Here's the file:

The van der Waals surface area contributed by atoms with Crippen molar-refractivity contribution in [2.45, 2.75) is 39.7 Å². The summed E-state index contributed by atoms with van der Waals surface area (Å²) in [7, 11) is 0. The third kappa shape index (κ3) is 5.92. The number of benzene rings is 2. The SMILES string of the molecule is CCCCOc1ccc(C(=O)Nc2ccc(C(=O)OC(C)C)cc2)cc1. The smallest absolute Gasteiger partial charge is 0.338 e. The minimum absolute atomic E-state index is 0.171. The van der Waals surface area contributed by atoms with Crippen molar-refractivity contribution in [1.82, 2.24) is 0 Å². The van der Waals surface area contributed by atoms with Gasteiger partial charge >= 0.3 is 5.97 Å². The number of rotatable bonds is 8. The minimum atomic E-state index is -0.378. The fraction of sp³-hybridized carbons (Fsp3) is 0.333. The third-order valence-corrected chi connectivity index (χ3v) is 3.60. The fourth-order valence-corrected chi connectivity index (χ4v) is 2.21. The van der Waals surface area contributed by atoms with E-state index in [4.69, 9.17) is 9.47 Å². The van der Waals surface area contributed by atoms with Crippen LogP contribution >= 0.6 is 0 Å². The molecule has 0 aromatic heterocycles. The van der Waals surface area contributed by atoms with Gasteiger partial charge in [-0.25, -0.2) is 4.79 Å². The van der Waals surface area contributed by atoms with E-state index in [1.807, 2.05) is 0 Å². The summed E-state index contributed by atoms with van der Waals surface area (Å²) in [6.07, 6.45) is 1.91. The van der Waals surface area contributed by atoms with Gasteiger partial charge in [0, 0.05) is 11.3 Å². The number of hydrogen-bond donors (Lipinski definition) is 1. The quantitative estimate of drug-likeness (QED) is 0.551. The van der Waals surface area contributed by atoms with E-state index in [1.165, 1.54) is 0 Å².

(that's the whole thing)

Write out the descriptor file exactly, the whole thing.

The van der Waals surface area contributed by atoms with Crippen molar-refractivity contribution in [2.45, 2.75) is 39.7 Å². The summed E-state index contributed by atoms with van der Waals surface area (Å²) in [7, 11) is 0. The third kappa shape index (κ3) is 5.92. The number of benzene rings is 2. The SMILES string of the molecule is CCCCOc1ccc(C(=O)Nc2ccc(C(=O)OC(C)C)cc2)cc1. The smallest absolute Gasteiger partial charge is 0.338 e. The minimum absolute atomic E-state index is 0.171. The van der Waals surface area contributed by atoms with Crippen molar-refractivity contribution in [1.82, 2.24) is 0 Å². The van der Waals surface area contributed by atoms with Gasteiger partial charge >= 0.3 is 5.97 Å². The number of rotatable bonds is 8. The minimum atomic E-state index is -0.378. The fraction of sp³-hybridized carbons (Fsp3) is 0.333. The third-order valence-corrected chi connectivity index (χ3v) is 3.60. The fourth-order valence-corrected chi connectivity index (χ4v) is 2.21. The van der Waals surface area contributed by atoms with E-state index in [4.69, 9.17) is 9.47 Å². The van der Waals surface area contributed by atoms with Crippen LogP contribution >= 0.6 is 0 Å². The molecule has 0 aromatic heterocycles. The van der Waals surface area contributed by atoms with Gasteiger partial charge in [-0.25, -0.2) is 4.79 Å². The van der Waals surface area contributed by atoms with E-state index in [1.807, 2.05) is 0 Å². The summed E-state index contributed by atoms with van der Waals surface area (Å²) in [6.07, 6.45) is 1.91. The van der Waals surface area contributed by atoms with Gasteiger partial charge in [0, 0.05) is 11.3 Å². The number of hydrogen-bond donors (Lipinski definition) is 1. The quantitative estimate of drug-likeness (QED) is 0.551. The van der Waals surface area contributed by atoms with E-state index in [1.165, 1.54) is 0 Å².